Florida Aggravated Assault and Battery Laws

Assault or battery offenses can easily ramp up to felony or aggravated charges. Learn how Florida defines and penalizes aggravated assault and battery.

By , Attorney · Mitchell Hamline School of Law
Updated 4/24/2024

In Florida, an aggravated assault or battery conviction can mean stiff felony penalties, including minimum prison sentences. These crimes typically involve an assault or battery with a weapon or resulting in great bodily harm. The law also imposes felony penalties for repeat battery offenses, battery to further a riot, and domestic battery by strangulation. Enhanced penalties apply for assault or battery against a vulnerable victim.

This article discusses aggravated assault and battery and felony battery in Florida. Below, you'll find explanations of terms used in the laws for assault and battery. If you're in a hurry to find the penalties, skip down to the following sections. And for more information on simple assault and battery, check out Simple Assault and Battery in Florida.

How Florida Defines Aggravated Assault and Battery

Generally speaking, an assault means to threaten violence against another, while battery refers to intentionally touching another or causing bodily harm. Aggravated and felony penalties apply when the harm or possible harm increases.

Assault and Battery: Terms and Definitions

Florida's law specifically provides that:

  • Assault is an intentional, unlawful threat to harm another, when the actor has the apparent ability to cause harm and the threats cause another to fear for their immediate safety.
  • Battery occurs when the person intentionally and actually touches another against their will (no matter how slight the contact) or intentionally causes bodily harm to another.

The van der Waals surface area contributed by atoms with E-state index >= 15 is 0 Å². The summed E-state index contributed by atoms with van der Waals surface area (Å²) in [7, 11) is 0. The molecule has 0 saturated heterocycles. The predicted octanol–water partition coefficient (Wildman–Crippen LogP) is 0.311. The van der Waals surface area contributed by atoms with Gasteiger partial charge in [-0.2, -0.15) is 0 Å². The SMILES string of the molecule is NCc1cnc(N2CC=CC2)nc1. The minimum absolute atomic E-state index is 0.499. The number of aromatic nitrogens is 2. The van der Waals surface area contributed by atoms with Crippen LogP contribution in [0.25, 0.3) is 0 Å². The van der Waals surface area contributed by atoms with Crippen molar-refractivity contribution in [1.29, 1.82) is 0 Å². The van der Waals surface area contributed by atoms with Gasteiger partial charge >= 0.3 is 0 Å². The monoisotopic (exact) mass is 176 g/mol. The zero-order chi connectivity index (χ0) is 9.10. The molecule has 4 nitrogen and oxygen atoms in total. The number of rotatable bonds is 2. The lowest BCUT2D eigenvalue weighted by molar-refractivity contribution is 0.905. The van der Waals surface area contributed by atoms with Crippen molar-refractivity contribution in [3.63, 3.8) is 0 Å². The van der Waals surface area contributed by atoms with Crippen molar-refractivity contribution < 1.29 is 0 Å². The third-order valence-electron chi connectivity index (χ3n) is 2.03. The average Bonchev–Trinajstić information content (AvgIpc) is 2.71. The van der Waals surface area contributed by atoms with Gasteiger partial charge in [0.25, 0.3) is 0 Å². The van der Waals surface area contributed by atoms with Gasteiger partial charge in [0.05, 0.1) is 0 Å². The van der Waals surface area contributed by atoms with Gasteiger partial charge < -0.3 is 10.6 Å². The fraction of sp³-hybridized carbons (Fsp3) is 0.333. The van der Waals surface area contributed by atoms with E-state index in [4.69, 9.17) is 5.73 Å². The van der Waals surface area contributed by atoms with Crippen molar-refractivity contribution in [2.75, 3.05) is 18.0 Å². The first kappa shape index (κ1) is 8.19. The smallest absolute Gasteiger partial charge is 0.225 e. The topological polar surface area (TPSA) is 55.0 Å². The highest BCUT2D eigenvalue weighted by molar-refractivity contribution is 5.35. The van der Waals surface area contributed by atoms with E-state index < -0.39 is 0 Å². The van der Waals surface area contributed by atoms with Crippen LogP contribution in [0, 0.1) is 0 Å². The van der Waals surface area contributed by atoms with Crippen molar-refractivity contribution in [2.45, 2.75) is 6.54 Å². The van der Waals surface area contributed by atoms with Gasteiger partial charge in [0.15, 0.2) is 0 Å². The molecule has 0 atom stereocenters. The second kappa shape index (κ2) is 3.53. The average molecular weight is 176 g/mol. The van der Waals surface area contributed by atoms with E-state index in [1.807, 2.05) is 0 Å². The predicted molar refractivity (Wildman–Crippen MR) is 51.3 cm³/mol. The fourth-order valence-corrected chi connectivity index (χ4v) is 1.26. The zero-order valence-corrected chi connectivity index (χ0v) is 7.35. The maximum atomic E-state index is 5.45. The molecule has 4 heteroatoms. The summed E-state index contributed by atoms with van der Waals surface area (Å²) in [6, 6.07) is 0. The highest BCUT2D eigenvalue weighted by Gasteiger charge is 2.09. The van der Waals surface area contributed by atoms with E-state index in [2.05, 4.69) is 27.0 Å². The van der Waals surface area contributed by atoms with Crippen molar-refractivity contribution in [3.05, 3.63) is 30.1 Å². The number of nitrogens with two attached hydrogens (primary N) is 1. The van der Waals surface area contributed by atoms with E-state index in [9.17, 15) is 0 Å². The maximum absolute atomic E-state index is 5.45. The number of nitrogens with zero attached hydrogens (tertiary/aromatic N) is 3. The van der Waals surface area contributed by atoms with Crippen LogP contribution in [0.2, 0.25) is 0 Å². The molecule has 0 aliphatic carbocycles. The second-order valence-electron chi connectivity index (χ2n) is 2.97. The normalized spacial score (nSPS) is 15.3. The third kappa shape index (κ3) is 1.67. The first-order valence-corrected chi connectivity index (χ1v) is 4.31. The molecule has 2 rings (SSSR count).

Say a person starts angrily walking up to someone, threatens to throw them up against a wall, and looks strong enough to do it. That person committed an assault. If the person then grabs the other's arm, whether or not injury results, that contact is a battery. Striking, pushing, punching, kicking, or throwing the person up against the wall would also constitute a battery.

Aggravated Assault and Battery: Terms and Definitions

Aggravated assault and battery and felony battery charges typically apply in those offenses that involve a weapon, increased harm to a victim, or vulnerable victims. As you review the penalties below, here are some of the terms you'll encounter and their meanings.

Deadly weapons are objects or substances that are inherently deadly or dangerous, such as a firearm, knife, bleach, or other dangerous poison. They can also include everyday objects that can be used in a manner likely to cause death or great bodily harm, for example, steel-toed boots.

Great bodily harm is any harm more severe than minor or slight harm and could include wounds that bleed profusely or require stitches, broken bones, and injuries requiring surgery.

Permanent disability is an injury that leaves a person permanently unable to function in a normal manner. A permanent limp, chronic back pain that limits activities, and permanent impairment of someone's ability to speak or write are examples.

Permanent disfigurement refers to an alteration of the physical body, such as a visible scar, loss of a limb, or a broken bone that alters one's physical appearance.

Penalties for Aggravated Assault and Battery in Florida

A person convicted of aggravated assault or battery faces first- through third-degree felony penalties.

Aggravated Assault: Crime and Penalties

Aggravated assault is an assault with a deadly weapon or with the intent to commit a felony. Remember, assault doesn't require an intent to injure, only the intent to cause the victim fear of an immediate attack. For example, pointing a handgun at another person to scare them is considered aggravated assault.